One of the greatest things about surfing is that you can still have a go at it regardless of the climate you may find yourself in. For protection, however, you might want to get yourself a wetsuit. Note that there is a difference between a surfing wetsuit and other wetsuits, so know what you need before you make your purchase.
“When picking out a suit, you’re going to want to get onethat is specifically designed for surfing. That means seeking out your local surf shop. Don’t go to a dive shop or swimming store. Surfing wetsuits are specially made to endure the specific repetitive motions that surfers make when they’re out in the ocean. For example, non-surfing suits can have seams in bad places that will cause major rashes when you’ve been paddling for a few hours.” Learn more here.
Update: Surfing Wetsuit and Other Wetsuits
Hi – Surfing News Daily (SND) editor here. I was reading through some of the most popular posts on the blog and I realize we didn’t tell you that you can buy your surfing wetsuit and other wetsuits online as well as in your local surf shop.
One of the leading brands in surfing wetsuits is Patagonia; the founding brand of 1% For The Planet. There’s too much to tell you about on this page but click on the underlined link and you can learn more about Patagonia Wetsuits . Or click on the picture below.
“There are lots of wetsuits that are sport specific, but quite often, they can be fairly generic. When I started surfing over 40 years ago, the wetsuits we wore were all designed for scuba diving. They had front zippers, and metal snaps, that damaged both the surfboard, and sometimes very delicate portions of our bodies.
The guys are right about thickness and flexibility. Another usual difference is that surf suits zip up the back, and don’t have any snaps or fasteners on the front., because you paddle on your belly. Dive suits zip up the front, because you wear your tank and back-pack on your back.” Read the original source of this information.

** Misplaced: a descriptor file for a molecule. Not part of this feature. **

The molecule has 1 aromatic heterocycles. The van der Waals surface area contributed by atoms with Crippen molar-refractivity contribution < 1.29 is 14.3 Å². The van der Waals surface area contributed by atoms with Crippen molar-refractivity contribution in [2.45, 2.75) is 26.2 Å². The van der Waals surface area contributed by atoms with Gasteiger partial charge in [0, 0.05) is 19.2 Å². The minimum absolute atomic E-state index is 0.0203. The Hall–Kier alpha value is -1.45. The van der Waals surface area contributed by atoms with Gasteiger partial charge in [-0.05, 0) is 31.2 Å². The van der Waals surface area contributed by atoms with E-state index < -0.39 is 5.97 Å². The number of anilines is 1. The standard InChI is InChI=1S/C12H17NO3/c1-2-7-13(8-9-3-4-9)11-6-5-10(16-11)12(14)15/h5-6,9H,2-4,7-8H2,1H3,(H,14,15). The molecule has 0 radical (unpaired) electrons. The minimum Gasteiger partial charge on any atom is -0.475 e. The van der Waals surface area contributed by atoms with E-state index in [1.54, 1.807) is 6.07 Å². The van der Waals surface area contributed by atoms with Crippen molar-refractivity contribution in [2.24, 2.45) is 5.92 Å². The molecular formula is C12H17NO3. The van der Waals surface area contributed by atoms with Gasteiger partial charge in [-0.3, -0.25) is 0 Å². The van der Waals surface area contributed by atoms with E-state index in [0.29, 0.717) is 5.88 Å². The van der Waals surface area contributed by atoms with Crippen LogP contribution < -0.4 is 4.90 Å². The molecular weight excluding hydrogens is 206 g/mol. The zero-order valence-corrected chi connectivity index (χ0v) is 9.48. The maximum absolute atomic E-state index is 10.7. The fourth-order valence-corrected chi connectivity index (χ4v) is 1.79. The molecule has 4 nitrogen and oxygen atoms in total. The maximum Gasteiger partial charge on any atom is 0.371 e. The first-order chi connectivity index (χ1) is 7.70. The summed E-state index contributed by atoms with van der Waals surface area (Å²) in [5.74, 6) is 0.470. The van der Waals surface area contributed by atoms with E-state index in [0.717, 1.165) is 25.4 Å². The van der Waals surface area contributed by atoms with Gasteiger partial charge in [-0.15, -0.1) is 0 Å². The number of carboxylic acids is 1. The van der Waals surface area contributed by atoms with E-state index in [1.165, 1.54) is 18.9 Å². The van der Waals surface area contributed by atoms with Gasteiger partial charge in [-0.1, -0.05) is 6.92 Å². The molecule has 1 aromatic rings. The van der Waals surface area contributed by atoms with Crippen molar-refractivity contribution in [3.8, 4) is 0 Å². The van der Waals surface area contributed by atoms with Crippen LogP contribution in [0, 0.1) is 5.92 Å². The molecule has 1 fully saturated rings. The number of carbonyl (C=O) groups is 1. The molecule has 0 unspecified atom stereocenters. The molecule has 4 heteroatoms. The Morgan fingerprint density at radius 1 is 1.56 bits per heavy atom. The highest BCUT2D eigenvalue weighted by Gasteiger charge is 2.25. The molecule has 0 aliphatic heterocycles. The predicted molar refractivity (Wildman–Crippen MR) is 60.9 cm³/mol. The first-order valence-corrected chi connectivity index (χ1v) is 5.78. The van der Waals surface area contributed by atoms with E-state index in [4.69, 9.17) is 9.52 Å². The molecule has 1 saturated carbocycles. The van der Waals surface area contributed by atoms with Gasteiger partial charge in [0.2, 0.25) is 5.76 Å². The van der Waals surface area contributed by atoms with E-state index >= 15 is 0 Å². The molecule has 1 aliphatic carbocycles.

The type of neoprene used impacts flexibility, and there are 3 types of neoprene available for surfing wetsuits. Standard Neoprene, Super Stretch Neoprene, and Super Stretch Water Repellant Neoprene. For surfing, you need at least 30% Super Stretch Neoprene in your suit. Seasoned surfers prefer wetsuits with 60% or 100% Super Stretch Neoprene for the ultimate level of flexibility and that glove like fit.
30% equals the back, shoulders, and arms which is exactly where you need flexibility for paddling. The other 70% of the suit is made of Standard Neoprene.
60% extends down to the knees and covers all major flex points. These wetsuits are lighter and tend to fit better.
100% stretch wetsuits are ideal if they are within your price range. These wetsuits provide the ultimate combination of fit and flexibility while decreasing bulk.
Seam construction impacts warmth and comfort. Surfers in colder areas with water temps below 65 degrees need Sealed Seams to keep the warm water in and the cold water out. Below is a listing of the 3 types of seams available on surfing wetsuits:
Flatlock Stitching: Recommended for warm water above 62F. You can recognize this seam from the outside. It looks like railroad tracks. The interior and exterior seams look about the same. The interior seam construction is flat and comfortable against the body. Some water may seep in through these seams.
Sealed (Glued and Blindstitched): Recommended for cold water 55F and up. This construction is best for cold water because the seams are glued, then stitched. It looks similar to Flatlock stitching, but is narrower in width. Very little water will seep through these seams.
Sealed & Taped (Glued Blindstitched & 100% Taped): Recommended for very cold water 55F and below. Same construction as above plus interior seam taping. The tape reinforces seams for added durability, and prevents any water from seeping through.” Read more.
“Reinforced wetsuit knees
If you are just starting out or if you are going to use your wetsuit in sports that include lots of throwing yourself on the rocks (like canyoning or surfing shallow reefs ) then one more thing to check out are the reinforced wetsuit knees. If you are learning how to surf you will spend some time on the knees and some padding here helps. Some wetsuits only have anti-skid print on the knees, some have a patch of neoprene sewn onto the them, and some have knees reinforced with Kevlar. The efficiency of protection kind of rises in that order too.” Learn more like this from the Westuit Megastore
As a surfer, you need to have the ability to tell the difference between a surfing wetsuit and other wetsuits. Your suit is your primary form of defense against the elements that may batter you as soon as you get into the water. Take your time and consider the factors above when picking your wetsuit. Protection and comfort can indeed go hand in hand, so go for the suit that gives you the best of both worlds.